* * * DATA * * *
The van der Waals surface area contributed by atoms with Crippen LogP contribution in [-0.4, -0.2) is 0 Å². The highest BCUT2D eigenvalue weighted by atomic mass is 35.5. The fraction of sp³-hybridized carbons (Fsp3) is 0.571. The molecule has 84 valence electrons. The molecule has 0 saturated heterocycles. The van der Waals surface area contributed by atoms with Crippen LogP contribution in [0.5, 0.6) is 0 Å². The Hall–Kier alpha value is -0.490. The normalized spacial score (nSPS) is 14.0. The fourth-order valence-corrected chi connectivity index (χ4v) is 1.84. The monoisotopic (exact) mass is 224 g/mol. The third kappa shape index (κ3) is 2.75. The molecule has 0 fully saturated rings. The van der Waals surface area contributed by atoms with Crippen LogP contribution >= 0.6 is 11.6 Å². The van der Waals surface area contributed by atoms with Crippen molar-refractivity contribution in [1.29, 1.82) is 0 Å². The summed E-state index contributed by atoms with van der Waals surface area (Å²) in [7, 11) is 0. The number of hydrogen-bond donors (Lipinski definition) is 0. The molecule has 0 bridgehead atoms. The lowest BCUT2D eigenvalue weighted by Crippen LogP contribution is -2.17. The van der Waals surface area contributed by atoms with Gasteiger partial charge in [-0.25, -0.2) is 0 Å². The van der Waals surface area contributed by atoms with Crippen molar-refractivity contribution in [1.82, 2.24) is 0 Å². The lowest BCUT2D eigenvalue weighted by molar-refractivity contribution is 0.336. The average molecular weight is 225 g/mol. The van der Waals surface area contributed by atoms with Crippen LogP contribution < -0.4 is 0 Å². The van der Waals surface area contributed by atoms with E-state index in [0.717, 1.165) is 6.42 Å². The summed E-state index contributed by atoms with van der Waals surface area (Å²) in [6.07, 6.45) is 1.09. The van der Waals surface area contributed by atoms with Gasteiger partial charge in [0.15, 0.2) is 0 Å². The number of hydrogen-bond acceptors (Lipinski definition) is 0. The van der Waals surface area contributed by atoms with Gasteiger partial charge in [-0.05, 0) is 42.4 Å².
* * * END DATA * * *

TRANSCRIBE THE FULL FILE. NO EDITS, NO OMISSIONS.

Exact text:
The van der Waals surface area contributed by atoms with Crippen LogP contribution in [-0.4, -0.2) is 0 Å². The highest BCUT2D eigenvalue weighted by atomic mass is 35.5. The fraction of sp³-hybridized carbons (Fsp3) is 0.571. The molecule has 84 valence electrons. The molecule has 0 saturated heterocycles. The van der Waals surface area contributed by atoms with Crippen LogP contribution in [0.5, 0.6) is 0 Å². The Hall–Kier alpha value is -0.490. The normalized spacial score (nSPS) is 14.0. The fourth-order valence-corrected chi connectivity index (χ4v) is 1.84. The monoisotopic (exact) mass is 224 g/mol. The third kappa shape index (κ3) is 2.75. The molecule has 0 fully saturated rings. The van der Waals surface area contributed by atoms with Crippen LogP contribution >= 0.6 is 11.6 Å². The van der Waals surface area contributed by atoms with Crippen molar-refractivity contribution in [1.29, 1.82) is 0 Å². The summed E-state index contributed by atoms with van der Waals surface area (Å²) in [7, 11) is 0. The number of hydrogen-bond donors (Lipinski definition) is 0. The molecule has 0 bridgehead atoms. The lowest BCUT2D eigenvalue weighted by Crippen LogP contribution is -2.17. The van der Waals surface area contributed by atoms with Gasteiger partial charge in [-0.25, -0.2) is 0 Å². The van der Waals surface area contributed by atoms with Crippen molar-refractivity contribution in [1.82, 2.24) is 0 Å². The lowest BCUT2D eigenvalue weighted by molar-refractivity contribution is 0.336. The average molecular weight is 225 g/mol. The van der Waals surface area contributed by atoms with Crippen LogP contribution < -0.4 is 0 Å². The van der Waals surface area contributed by atoms with E-state index in [0.717, 1.165) is 6.42 Å². The summed E-state index contributed by atoms with van der Waals surface area (Å²) in [6.07, 6.45) is 1.09. The van der Waals surface area contributed by atoms with Gasteiger partial charge in [0.15, 0.2) is 0 Å². The number of hydrogen-bond acceptors (Lipinski definition) is 0. The van der Waals surface area contributed by atoms with Gasteiger partial charge in [-0.05, 0) is 42.4 Å².